gepflanzete rebe hochstamm

Foto by Frank Rein

If you picture what we did all day long to plant 62 vines, you might have in your head the kind of image of a local politician smiling into the camera with his or her foot on a spade to mark the thrive in new development in the local area. Yes, we did that, 62 times, just without the suit and the cameras. (in fact, Jula did take amazing pictures, but my camera could not muster the energy to record them. )

But this day was about so much more than that: a very special day of ‘things’ coming together in an amazing way: ‘people’ coming together in a remote field based on instructions scribbled on a map; ‘plants and equipment’ coming together, ie reaching Darmstadt ahead of the bank holiday (-it was very close).  Time and time again I observed a beaming sensation written into faces looking up while arms moved through soil in zen-mode; and the same sensation voiced several times during the day (“Das ist sooo schoen!), even as our energy faded.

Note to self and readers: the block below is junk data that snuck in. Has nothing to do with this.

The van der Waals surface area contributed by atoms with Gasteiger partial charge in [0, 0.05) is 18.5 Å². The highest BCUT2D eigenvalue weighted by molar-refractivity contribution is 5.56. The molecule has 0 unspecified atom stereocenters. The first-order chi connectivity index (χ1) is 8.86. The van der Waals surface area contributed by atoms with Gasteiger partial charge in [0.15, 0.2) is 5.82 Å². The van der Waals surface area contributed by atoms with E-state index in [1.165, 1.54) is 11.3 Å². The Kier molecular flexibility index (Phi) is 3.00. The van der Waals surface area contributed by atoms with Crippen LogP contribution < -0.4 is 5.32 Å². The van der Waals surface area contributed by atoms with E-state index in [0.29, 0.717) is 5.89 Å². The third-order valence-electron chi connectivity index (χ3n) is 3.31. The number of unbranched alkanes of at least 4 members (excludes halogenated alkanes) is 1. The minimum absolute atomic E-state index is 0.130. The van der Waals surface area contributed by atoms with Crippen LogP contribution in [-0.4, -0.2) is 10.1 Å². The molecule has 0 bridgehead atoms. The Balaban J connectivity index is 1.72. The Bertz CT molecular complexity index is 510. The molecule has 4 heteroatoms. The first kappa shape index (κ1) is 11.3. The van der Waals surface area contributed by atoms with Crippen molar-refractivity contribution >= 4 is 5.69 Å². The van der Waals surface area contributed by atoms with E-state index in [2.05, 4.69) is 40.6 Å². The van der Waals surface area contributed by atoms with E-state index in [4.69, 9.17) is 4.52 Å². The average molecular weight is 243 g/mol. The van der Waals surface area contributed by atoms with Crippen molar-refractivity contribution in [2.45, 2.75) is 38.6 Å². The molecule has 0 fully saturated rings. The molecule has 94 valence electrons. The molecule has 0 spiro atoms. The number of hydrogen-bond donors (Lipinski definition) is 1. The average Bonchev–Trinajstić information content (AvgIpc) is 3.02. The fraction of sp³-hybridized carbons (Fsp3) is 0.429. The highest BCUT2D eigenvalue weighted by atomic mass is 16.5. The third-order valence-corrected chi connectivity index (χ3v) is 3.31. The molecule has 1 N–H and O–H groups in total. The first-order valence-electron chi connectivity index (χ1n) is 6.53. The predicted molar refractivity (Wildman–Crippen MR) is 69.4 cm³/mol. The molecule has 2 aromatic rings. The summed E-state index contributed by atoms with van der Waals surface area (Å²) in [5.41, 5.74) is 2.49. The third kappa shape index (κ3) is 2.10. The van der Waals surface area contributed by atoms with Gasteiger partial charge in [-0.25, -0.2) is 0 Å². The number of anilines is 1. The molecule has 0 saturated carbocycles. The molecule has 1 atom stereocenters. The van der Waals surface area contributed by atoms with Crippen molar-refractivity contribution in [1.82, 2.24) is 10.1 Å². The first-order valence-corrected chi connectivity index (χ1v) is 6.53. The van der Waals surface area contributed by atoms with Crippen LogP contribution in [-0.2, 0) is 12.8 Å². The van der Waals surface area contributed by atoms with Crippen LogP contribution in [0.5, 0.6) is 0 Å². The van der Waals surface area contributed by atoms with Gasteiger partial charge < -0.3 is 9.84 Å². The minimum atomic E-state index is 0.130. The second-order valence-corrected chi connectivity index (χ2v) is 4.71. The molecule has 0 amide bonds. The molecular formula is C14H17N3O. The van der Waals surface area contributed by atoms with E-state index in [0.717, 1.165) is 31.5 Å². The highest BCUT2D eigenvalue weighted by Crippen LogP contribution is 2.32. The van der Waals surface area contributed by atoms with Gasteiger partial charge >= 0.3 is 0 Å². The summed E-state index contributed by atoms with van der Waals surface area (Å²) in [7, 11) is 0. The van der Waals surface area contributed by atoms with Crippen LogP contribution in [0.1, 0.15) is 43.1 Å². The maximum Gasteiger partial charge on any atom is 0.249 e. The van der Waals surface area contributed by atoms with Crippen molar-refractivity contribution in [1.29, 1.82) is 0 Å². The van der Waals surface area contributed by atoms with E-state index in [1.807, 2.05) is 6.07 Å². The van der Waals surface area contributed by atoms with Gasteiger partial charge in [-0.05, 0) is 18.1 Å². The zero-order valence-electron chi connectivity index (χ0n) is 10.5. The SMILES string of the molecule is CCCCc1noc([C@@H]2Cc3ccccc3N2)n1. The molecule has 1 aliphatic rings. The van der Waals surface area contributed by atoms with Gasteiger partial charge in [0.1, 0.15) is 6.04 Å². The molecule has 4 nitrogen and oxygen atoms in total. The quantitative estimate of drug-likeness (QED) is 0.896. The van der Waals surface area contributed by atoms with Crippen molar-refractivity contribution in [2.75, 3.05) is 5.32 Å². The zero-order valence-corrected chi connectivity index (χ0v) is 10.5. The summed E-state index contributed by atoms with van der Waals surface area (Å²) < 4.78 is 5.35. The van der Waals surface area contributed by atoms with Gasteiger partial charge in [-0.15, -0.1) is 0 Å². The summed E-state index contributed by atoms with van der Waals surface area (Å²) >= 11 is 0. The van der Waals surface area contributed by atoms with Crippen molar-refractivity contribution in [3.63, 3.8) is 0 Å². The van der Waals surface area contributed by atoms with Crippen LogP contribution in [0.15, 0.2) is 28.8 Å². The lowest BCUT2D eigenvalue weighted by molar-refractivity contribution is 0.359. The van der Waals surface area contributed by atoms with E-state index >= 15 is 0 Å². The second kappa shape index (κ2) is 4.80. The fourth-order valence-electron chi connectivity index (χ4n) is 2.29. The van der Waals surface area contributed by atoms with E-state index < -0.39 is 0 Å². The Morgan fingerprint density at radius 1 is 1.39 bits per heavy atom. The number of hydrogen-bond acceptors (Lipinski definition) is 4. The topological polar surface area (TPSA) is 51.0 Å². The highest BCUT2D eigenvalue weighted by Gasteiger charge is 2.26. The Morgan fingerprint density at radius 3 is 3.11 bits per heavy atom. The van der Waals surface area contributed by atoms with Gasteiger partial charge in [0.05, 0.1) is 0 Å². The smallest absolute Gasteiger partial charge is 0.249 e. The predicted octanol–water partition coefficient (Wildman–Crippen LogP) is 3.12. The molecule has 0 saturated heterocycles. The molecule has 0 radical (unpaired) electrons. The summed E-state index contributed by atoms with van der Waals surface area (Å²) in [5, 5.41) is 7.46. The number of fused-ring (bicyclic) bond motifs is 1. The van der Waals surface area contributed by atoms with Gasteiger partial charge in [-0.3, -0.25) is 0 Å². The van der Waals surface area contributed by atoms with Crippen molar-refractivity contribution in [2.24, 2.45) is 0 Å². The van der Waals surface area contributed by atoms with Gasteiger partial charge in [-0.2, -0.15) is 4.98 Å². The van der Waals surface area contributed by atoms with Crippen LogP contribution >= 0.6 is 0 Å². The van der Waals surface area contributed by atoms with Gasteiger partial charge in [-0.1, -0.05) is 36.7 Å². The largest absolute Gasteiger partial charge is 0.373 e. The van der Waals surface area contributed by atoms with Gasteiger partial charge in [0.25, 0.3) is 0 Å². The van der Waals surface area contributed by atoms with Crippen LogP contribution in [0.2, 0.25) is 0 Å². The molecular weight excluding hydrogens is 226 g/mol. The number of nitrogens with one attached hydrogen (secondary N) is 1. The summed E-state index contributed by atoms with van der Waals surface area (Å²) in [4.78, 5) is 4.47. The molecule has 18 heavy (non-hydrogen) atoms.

By then we had also driven almost 300 l water and 500 kg planting soil up the hill, had “sucked for England/Germany/Austria/Lörzweiler/Darmstadt” to make the water flow from the big tanks stationed in the car into the smaller containers and had chatted with various passers-by.

It was a day on which I felt supported, by the Lörzweiler community as well as by a digging and planting group of friends. A neighbouring vintner took one look at my planting water set up, disappeared and came back with some essential accessories that smoothened our operations, eased our backs. And whether you like management speak or not (our workflow of digging/root removal/planting soil/fungus/plant/pole/ties/watering/closing-up-the-hole could have easily filled 40 powerpoint slides, never mind the parrot-related in-between-steps), it is a fair conclusion that as a team we “stepped up to the plate to streamline our workflow”  :o).